Already, the United States has imposed strong sanctions on Syria’s leaders. We supported a transfer of power that is responsive to the Syrian people. And many of our allies have joined in this effort. But for the sake of Syria — and the peace and security of the world — we must speak with one voice. There’s no excuse for inaction. Now is the time for the United Nations Security Council to sanction the Syrian regime, and to stand with the Syrian people.

Throughout the region, we will have to respond to the calls for change. In Yemen, men, women and children gather by the thousands in towns and city squares every day with the hope that their determination and spilled blood will prevail over a corrupt system. America supports those aspirations. We must work with Yemen’s neighbors and our partners around the world to seek a path that allows for a peaceful transition of power from President Saleh, and a movement to free and fair elections as soon as possible.

In Bahrain, steps have been taken toward reform and accountability. We’re pleased with that, but more is required. America is a close friend of Bahrain, and we will continue to call on the government and the main opposition bloc — the Wifaq — to pursue a meaningful dialogue that brings peaceful change that is responsive to the people. We believe the patriotism that binds Bahrainis together must be more powerful than the sectarian forces that would tear them apart. It will be hard, but it is possible.

We believe that each nation must chart its own course to fulfill the aspirations of its people, and America does not expect to agree with every party or person who expresses themselves politically. But we will always stand up for the universal rights that were embraced by this Assembly. Those rights depend on elections that are free and fair; on governance that is transparent and accountable; respect for the rights of women and minorities; justice that is equal and fair. That is what our people deserve. Those are the elements of peace that can last.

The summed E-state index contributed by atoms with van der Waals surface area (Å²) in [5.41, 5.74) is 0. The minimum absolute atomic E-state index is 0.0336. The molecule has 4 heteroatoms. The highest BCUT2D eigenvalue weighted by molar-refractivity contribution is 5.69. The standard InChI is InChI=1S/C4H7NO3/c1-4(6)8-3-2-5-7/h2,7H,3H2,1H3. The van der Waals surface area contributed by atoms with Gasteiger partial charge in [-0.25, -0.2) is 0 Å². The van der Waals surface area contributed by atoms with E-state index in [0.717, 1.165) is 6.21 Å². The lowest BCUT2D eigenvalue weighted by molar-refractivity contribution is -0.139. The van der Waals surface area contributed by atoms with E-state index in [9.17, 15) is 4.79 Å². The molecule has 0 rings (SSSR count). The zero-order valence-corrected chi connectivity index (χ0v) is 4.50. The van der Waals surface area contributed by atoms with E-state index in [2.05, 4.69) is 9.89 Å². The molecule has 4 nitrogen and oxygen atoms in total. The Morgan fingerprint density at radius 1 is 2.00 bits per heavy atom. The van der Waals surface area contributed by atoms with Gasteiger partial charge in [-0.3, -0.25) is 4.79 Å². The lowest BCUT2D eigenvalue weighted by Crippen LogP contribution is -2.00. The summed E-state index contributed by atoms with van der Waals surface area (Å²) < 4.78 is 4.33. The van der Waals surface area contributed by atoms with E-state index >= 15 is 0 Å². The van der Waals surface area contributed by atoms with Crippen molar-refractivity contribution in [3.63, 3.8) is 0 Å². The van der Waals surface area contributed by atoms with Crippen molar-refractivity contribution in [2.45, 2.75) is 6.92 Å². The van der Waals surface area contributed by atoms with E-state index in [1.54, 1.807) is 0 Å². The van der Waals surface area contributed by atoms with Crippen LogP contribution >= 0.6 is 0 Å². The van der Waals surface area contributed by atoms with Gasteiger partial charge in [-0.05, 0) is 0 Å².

Moreover, the United States will continue to support those nations that transition to democracy — with greater trade and investment — so that freedom is followed by opportunity. We will pursue a deeper engagement with governments, but also with civil society — students and entrepreneurs, political parties and the press. We have banned those who abuse human rights from traveling to our country. And we’ve sanctioned those who trample on human rights abroad. And we will always serve as a voice for those who’ve been silenced.

Now, I know, particularly this week, that for many in this hall, there’s one issue that stands as a test for these principles and a test for American foreign policy, and that is the conflict between the Israelis and the Palestinians.

One year ago, I stood at this podium and I called for an independent Palestine. I believed then, and I believe now, that the Palestinian people deserve a state of their own. But what I also said is that a genuine peace can only be realized between the Israelis and the Palestinians themselves. One year later, despite extensive efforts by America and others, the parties have not bridged their differences. Faced with this stalemate, I put forward a new basis for negotiations in May of this year. That basis is clear. It’s well known to all of us here. Israelis must know that any agreement provides assurances for their security. Palestinians deserve to know the territorial basis of their state.